excerpt from 'A Puzzling Schubert Quintet' pp. 160-161 (399 words)

excerpt from 'A Puzzling Schubert Quintet' pp. 160-161 (399 words)

part of

A Puzzling Schubert Quintet

original language

urn:iso:std:iso:639:ed-3:eng

in pages

160-161

type

text excerpt

encoded value

Last night I attended a private concert, at which I heard a puzzling performance of the Schubert String Quintet... played by five professional musicians... who described themselves on the programme as getting together as often as possible to play chamber music.... [F]rom the very first chord - mis-coordinated, and haphazard in tone, it was clear that no-one would be able to lose themselves in it.

Immediately, my head began to buzz with devil's advocacy. 'Oh, come on, this is just a social occasion. Stop being critical. This is just fun for them - they probably haven't had much time to rehearse.... [D]on't be so judgemental!' But the prevailing feeling was one of resentment on Schubert's behalf, and on behalf of the listeners too. 'How dare they take up an evening of our time with this dabbling?' It felt a bit like being invited to a meal, and finding the ingredients all laid out on the table for our admiration but no attempt to cook them....

...[O]ne of my university tutors... used to say that the test of a great piece of music is that a bad performance cannot ruin it.... But I found myself thinking that had I not known the work already, and had I been hearing it for the first time, I would have wondered why it is so celebrated....

Often when you hear a good performance, you realise the performers feel that the music resides in them. Whatever happens, they possess their interpretation. Yet in this case the five players all had expressions that showed that they had already felt defeated by their task, or locked out from it...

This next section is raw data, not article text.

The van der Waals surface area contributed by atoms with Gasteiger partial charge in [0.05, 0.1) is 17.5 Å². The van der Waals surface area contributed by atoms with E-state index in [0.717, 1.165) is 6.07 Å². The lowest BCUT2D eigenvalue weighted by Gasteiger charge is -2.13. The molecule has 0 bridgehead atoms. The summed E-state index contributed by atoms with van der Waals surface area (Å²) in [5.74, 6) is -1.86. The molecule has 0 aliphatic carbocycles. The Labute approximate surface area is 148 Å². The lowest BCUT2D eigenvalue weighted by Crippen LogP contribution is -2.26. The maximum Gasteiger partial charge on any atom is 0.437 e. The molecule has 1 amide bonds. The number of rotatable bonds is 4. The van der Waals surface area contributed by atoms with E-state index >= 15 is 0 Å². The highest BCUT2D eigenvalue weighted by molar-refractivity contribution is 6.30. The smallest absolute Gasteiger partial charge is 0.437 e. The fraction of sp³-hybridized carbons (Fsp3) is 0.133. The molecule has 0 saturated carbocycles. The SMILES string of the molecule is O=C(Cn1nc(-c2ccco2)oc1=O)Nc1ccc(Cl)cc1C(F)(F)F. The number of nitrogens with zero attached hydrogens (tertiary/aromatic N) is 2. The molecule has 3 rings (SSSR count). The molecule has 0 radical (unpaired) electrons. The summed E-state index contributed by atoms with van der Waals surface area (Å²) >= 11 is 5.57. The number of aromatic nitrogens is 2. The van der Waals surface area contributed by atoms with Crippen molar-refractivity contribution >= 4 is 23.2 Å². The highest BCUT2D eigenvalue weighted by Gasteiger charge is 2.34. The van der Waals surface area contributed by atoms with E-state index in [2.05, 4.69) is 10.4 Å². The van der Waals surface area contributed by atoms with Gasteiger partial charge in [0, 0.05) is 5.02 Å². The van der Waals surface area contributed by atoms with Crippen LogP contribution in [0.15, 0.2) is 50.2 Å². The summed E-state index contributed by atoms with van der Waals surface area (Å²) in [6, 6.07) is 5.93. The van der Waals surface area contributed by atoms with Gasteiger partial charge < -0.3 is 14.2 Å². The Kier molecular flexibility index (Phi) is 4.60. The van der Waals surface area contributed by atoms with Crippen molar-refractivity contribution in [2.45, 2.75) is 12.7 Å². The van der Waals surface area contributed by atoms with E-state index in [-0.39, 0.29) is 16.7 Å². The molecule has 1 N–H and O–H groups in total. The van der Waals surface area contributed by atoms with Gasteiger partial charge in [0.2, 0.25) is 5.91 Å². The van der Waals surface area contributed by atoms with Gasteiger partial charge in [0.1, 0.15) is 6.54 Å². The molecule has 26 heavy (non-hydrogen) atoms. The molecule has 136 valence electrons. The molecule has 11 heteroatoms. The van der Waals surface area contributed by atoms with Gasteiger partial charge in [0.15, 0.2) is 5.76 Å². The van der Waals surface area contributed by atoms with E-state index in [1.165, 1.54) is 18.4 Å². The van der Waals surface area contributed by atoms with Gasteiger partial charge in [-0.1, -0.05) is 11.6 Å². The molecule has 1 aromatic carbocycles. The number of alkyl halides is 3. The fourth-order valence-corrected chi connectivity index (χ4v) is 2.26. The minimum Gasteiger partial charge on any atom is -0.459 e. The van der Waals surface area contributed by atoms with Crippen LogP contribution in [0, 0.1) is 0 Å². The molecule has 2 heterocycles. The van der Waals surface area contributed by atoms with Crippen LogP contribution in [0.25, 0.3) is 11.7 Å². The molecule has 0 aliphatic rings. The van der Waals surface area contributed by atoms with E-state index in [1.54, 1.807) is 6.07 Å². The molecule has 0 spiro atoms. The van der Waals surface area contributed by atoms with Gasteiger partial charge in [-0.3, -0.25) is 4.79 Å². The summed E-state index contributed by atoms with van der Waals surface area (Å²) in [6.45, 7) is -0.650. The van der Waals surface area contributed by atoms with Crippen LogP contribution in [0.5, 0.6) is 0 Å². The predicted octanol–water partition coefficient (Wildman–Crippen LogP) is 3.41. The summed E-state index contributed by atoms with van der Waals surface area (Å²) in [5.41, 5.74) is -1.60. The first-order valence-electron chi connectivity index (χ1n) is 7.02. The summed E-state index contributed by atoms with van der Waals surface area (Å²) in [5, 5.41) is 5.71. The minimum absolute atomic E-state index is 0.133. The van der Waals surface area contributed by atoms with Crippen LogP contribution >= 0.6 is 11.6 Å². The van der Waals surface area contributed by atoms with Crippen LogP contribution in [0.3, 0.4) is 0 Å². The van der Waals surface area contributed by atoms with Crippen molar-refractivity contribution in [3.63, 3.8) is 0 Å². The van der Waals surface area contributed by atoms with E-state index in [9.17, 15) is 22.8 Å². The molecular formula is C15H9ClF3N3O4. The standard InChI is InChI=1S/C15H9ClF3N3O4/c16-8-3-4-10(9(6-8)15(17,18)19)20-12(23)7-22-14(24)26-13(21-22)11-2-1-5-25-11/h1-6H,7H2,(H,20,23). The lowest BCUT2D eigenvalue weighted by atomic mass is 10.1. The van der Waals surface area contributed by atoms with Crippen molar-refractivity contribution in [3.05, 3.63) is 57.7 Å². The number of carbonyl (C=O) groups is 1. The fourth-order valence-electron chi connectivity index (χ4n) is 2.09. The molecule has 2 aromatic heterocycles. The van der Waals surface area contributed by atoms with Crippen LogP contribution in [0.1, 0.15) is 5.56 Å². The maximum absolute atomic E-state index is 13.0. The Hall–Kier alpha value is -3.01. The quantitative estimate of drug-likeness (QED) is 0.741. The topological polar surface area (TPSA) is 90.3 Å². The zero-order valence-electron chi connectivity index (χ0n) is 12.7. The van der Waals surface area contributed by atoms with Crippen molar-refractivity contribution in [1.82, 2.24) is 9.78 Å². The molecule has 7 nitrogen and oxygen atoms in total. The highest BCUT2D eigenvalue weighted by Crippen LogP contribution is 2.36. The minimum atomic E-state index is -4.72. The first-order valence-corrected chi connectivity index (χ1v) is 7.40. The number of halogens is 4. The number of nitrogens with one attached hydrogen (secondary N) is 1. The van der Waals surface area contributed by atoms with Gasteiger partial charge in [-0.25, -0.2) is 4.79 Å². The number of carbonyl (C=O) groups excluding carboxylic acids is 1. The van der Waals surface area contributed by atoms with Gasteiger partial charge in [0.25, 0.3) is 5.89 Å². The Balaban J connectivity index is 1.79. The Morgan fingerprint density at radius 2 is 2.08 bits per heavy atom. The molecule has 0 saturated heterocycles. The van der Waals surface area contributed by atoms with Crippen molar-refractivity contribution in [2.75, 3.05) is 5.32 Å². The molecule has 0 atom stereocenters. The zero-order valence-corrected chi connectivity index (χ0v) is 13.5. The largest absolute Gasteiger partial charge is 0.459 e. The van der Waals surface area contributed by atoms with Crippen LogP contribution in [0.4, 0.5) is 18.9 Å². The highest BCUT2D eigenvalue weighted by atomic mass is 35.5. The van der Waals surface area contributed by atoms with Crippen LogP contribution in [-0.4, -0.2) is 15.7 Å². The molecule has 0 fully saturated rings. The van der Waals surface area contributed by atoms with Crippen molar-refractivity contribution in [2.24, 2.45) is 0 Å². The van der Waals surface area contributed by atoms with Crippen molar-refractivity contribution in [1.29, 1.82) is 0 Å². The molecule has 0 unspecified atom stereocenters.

...It was as if they all thought that by playing the notes, something composite would emerge, the greatness would be there without their seeking it. And this is what began to puzzle me. The greatness is there in the notes, of course, but the notes are also a kind of cipher, or a set of signs which stand for something greater...

...[W]hen you hear a performance by people who have immersed themselves in this music, it seems so clear that the piece abounds in contours, light and shade, in earthly and heavenly, in sudden outbursts and sudden consolations, in narrative and in abstraction; it's hard to listen to a performance where none of this appears to have occurred to the players.

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excerpt from 'A Puzzling Schubert Quintet' pp. 160-161 (399 words)

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